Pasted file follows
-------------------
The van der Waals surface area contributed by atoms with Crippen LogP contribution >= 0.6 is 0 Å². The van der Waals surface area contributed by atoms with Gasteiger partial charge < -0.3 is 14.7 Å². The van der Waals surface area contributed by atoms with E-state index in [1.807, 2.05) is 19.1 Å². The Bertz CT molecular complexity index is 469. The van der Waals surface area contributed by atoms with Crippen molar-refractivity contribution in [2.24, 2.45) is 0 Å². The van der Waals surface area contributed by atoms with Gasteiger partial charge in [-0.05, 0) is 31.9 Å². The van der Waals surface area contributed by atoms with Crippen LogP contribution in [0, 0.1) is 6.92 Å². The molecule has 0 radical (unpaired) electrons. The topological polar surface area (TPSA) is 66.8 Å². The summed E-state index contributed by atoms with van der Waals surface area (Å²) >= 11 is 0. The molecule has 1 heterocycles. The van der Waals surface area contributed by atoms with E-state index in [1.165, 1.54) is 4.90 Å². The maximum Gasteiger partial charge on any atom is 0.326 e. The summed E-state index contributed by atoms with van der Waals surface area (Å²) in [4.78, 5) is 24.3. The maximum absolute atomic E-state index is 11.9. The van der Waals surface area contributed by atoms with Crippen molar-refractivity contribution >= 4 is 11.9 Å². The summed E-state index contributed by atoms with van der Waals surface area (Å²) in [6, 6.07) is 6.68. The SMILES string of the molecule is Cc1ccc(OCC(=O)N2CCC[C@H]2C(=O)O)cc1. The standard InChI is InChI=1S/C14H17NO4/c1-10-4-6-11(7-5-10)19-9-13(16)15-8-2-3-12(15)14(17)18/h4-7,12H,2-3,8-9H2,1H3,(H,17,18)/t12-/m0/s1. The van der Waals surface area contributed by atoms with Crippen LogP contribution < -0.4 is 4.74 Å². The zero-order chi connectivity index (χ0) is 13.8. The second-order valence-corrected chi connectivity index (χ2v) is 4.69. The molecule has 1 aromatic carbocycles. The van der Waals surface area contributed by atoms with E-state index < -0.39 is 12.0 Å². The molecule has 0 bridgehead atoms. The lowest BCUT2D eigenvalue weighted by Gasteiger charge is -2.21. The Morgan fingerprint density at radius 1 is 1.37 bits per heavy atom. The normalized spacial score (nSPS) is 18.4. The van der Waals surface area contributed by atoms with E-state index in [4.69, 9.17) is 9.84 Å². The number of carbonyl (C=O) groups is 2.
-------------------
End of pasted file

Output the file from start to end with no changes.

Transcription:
The van der Waals surface area contributed by atoms with Crippen LogP contribution >= 0.6 is 0 Å². The van der Waals surface area contributed by atoms with Gasteiger partial charge < -0.3 is 14.7 Å². The van der Waals surface area contributed by atoms with E-state index in [1.807, 2.05) is 19.1 Å². The Bertz CT molecular complexity index is 469. The van der Waals surface area contributed by atoms with Crippen molar-refractivity contribution in [2.24, 2.45) is 0 Å². The van der Waals surface area contributed by atoms with Gasteiger partial charge in [-0.05, 0) is 31.9 Å². The van der Waals surface area contributed by atoms with Crippen LogP contribution in [0, 0.1) is 6.92 Å². The molecule has 0 radical (unpaired) electrons. The topological polar surface area (TPSA) is 66.8 Å². The summed E-state index contributed by atoms with van der Waals surface area (Å²) >= 11 is 0. The molecule has 1 heterocycles. The van der Waals surface area contributed by atoms with E-state index in [1.165, 1.54) is 4.90 Å². The maximum Gasteiger partial charge on any atom is 0.326 e. The summed E-state index contributed by atoms with van der Waals surface area (Å²) in [4.78, 5) is 24.3. The maximum absolute atomic E-state index is 11.9. The van der Waals surface area contributed by atoms with Crippen molar-refractivity contribution >= 4 is 11.9 Å². The summed E-state index contributed by atoms with van der Waals surface area (Å²) in [6, 6.07) is 6.68. The SMILES string of the molecule is Cc1ccc(OCC(=O)N2CCC[C@H]2C(=O)O)cc1. The standard InChI is InChI=1S/C14H17NO4/c1-10-4-6-11(7-5-10)19-9-13(16)15-8-2-3-12(15)14(17)18/h4-7,12H,2-3,8-9H2,1H3,(H,17,18)/t12-/m0/s1. The van der Waals surface area contributed by atoms with Crippen LogP contribution < -0.4 is 4.74 Å². The zero-order chi connectivity index (χ0) is 13.8. The second-order valence-corrected chi connectivity index (χ2v) is 4.69. The molecule has 1 aromatic carbocycles. The van der Waals surface area contributed by atoms with E-state index < -0.39 is 12.0 Å². The molecule has 0 bridgehead atoms. The lowest BCUT2D eigenvalue weighted by Gasteiger charge is -2.21. The Morgan fingerprint density at radius 1 is 1.37 bits per heavy atom. The normalized spacial score (nSPS) is 18.4. The van der Waals surface area contributed by atoms with E-state index in [4.69, 9.17) is 9.84 Å². The number of carbonyl (C=O) groups is 2.